Art+Text 2015 at 44AD Artspace, Bath, England, photographer: Graeme Hobbs

The exhibition attracted slightly over 180 visitors; an average of 30 a day over the six days excluding the private view when we didn’t count people attending and the mid-week talk given by Glenn Storhaug. [...]

A+T KoB2

Art+Text 2015 at 44AD Artspace, Bath, England, photographer: Katie O’ Brien of ad44

Comments in the visitors book included:

“One of the most interesting exhibitions I’ve seen here…”

“Beautiful books – delicate and thoughtful”

“Really inspiring mixture of work”

All in all a very pleasing exhibition to have been part of and perhaps the first of others. An annual Art+Text show is one thought [...]

Best wishes and fond regards,

Robert and Graeme


Art+Text 2015 at 44AD Artspace, Bath, England, photographer: Graeme Hobbs

I am very happy to have been a part of this – albeit in absence. Maybe I’ll be there next year…

(all images used with permission)

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Webfinds Wednesday: Nina Kaun

I thought, I’d introduce a new category here on this blog: Webfinds Wednesday. Everyone who has blogged for a while will know that this is something bloggers need every now and then: A new line of posts that keeps you blogging and keeps you focused. Sharing webfinds is far from a new thing, but hopefuly I’ll be able to digg out some new and entertaining sites and artists for you.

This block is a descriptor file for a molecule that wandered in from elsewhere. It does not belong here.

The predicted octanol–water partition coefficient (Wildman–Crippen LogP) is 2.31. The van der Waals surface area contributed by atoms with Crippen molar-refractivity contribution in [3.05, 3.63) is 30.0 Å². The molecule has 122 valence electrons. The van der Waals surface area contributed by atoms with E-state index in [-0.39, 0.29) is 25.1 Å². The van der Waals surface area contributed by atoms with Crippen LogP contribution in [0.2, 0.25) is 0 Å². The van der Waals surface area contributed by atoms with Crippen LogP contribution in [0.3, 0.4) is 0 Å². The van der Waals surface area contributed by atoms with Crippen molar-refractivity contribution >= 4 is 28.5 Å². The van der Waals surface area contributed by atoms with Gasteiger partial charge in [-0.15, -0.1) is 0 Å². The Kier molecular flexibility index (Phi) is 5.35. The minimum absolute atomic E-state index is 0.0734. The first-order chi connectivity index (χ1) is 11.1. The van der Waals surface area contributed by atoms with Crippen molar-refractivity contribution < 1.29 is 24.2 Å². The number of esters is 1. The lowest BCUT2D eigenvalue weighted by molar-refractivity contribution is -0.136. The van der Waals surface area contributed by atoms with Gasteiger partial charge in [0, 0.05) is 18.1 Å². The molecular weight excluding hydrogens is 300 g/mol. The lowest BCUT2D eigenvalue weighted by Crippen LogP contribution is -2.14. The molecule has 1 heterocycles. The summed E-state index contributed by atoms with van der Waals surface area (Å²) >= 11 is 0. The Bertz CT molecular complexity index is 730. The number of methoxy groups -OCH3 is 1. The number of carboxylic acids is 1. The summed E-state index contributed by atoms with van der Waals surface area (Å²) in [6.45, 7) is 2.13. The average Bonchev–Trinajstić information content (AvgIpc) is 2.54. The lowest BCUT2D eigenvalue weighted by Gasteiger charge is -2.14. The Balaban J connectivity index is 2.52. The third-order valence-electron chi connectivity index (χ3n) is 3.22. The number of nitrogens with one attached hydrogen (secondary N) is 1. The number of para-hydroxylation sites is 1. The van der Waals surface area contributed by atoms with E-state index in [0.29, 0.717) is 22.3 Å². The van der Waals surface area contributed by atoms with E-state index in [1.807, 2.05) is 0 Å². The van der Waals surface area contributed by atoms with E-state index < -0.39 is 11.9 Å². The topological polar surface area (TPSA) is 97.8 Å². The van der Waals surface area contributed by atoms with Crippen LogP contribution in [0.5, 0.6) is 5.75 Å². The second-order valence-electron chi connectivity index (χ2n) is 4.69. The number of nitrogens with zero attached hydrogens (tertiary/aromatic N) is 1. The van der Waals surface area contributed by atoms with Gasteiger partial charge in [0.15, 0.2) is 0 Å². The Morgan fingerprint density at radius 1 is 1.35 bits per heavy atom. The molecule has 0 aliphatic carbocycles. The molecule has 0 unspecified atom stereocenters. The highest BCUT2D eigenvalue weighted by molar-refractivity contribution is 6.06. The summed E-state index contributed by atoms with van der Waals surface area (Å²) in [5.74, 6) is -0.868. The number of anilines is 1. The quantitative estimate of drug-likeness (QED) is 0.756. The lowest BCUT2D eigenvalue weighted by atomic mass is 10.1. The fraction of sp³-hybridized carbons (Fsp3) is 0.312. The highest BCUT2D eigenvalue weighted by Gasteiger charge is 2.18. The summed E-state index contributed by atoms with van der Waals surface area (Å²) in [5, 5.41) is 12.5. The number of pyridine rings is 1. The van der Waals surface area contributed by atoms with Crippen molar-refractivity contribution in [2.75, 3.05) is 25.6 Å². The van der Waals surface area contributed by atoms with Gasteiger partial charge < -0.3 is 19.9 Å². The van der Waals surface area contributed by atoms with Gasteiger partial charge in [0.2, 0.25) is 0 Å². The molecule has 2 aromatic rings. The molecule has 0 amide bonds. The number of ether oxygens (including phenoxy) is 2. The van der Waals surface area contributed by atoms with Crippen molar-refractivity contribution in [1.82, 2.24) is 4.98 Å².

For to give me a chance to make this really happen more than once (you all know my busy schedule), I thought I’d make it into a monthly thing, rather than weekly. So I shouldn’t call it webfinds WEDNESDAY; webfind of the month or something like that would probably be more appropriate. – But alliterations are such a nice thing in a blogtitle, and so I am going to keep it. What is more, there will also be a Follow-up Friday – next week. So, here you go, the first webfinds wednesday:

page from “Ich denke an dich” by Nina Kaun, image used with permission